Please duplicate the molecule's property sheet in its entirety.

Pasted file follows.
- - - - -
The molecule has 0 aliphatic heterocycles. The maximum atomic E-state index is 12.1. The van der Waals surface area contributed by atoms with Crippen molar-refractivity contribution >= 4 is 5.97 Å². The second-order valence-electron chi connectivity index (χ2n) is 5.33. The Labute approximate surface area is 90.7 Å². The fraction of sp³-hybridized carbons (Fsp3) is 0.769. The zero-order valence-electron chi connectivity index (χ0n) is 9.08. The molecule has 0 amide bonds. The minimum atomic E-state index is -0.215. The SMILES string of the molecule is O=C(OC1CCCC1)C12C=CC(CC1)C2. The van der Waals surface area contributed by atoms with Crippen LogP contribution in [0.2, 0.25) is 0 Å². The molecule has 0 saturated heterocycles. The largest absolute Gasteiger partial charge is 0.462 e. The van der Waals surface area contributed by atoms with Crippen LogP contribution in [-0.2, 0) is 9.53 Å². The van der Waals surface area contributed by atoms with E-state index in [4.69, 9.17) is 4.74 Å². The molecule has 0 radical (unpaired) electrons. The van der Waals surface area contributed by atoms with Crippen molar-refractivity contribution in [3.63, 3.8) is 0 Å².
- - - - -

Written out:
The molecule has 0 aliphatic heterocycles. The maximum atomic E-state index is 12.1. The van der Waals surface area contributed by atoms with Crippen molar-refractivity contribution >= 4 is 5.97 Å². The second-order valence-electron chi connectivity index (χ2n) is 5.33. The Labute approximate surface area is 90.7 Å². The fraction of sp³-hybridized carbons (Fsp3) is 0.769. The zero-order valence-electron chi connectivity index (χ0n) is 9.08. The molecule has 0 amide bonds. The minimum atomic E-state index is -0.215. The SMILES string of the molecule is O=C(OC1CCCC1)C12C=CC(CC1)C2. The van der Waals surface area contributed by atoms with Crippen LogP contribution in [0.2, 0.25) is 0 Å². The molecule has 0 saturated heterocycles. The largest absolute Gasteiger partial charge is 0.462 e. The van der Waals surface area contributed by atoms with Crippen LogP contribution in [-0.2, 0) is 9.53 Å². The van der Waals surface area contributed by atoms with E-state index in [4.69, 9.17) is 4.74 Å². The molecule has 0 radical (unpaired) electrons. The van der Waals surface area contributed by atoms with Crippen molar-refractivity contribution in [3.63, 3.8) is 0 Å².